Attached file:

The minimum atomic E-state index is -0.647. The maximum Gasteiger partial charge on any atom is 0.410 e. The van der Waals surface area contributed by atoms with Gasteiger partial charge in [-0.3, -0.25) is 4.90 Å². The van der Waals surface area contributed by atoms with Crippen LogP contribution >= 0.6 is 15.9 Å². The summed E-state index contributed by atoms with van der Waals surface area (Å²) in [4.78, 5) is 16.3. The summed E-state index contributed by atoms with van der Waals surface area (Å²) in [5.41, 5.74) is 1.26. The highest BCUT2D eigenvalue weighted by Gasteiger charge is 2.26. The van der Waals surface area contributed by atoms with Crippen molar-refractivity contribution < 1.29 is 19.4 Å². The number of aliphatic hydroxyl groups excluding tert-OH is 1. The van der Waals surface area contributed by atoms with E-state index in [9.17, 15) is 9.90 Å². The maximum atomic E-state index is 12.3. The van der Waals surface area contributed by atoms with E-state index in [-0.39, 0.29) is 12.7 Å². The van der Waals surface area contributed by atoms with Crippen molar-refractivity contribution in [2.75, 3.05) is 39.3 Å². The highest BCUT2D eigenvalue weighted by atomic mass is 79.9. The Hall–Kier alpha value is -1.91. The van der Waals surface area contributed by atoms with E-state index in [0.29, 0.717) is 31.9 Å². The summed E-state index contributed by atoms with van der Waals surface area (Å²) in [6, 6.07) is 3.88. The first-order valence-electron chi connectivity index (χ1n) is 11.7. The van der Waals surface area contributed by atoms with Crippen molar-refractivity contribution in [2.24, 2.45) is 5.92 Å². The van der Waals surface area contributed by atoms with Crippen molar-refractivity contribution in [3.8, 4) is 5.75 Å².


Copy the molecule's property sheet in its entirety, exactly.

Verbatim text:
The minimum atomic E-state index is -0.647. The maximum Gasteiger partial charge on any atom is 0.410 e. The van der Waals surface area contributed by atoms with Gasteiger partial charge in [-0.3, -0.25) is 4.90 Å². The van der Waals surface area contributed by atoms with Crippen LogP contribution >= 0.6 is 15.9 Å². The summed E-state index contributed by atoms with van der Waals surface area (Å²) in [4.78, 5) is 16.3. The summed E-state index contributed by atoms with van der Waals surface area (Å²) in [5.41, 5.74) is 1.26. The highest BCUT2D eigenvalue weighted by Gasteiger charge is 2.26. The van der Waals surface area contributed by atoms with Crippen molar-refractivity contribution < 1.29 is 19.4 Å². The number of aliphatic hydroxyl groups excluding tert-OH is 1. The van der Waals surface area contributed by atoms with E-state index in [9.17, 15) is 9.90 Å². The maximum atomic E-state index is 12.3. The van der Waals surface area contributed by atoms with E-state index in [-0.39, 0.29) is 12.7 Å². The van der Waals surface area contributed by atoms with Crippen molar-refractivity contribution in [2.75, 3.05) is 39.3 Å². The highest BCUT2D eigenvalue weighted by atomic mass is 79.9. The Hall–Kier alpha value is -1.91. The van der Waals surface area contributed by atoms with E-state index in [0.29, 0.717) is 31.9 Å². The summed E-state index contributed by atoms with van der Waals surface area (Å²) in [6, 6.07) is 3.88. The first-order valence-electron chi connectivity index (χ1n) is 11.7. The van der Waals surface area contributed by atoms with Crippen molar-refractivity contribution in [2.24, 2.45) is 5.92 Å². The van der Waals surface area contributed by atoms with Crippen molar-refractivity contribution in [3.8, 4) is 5.75 Å².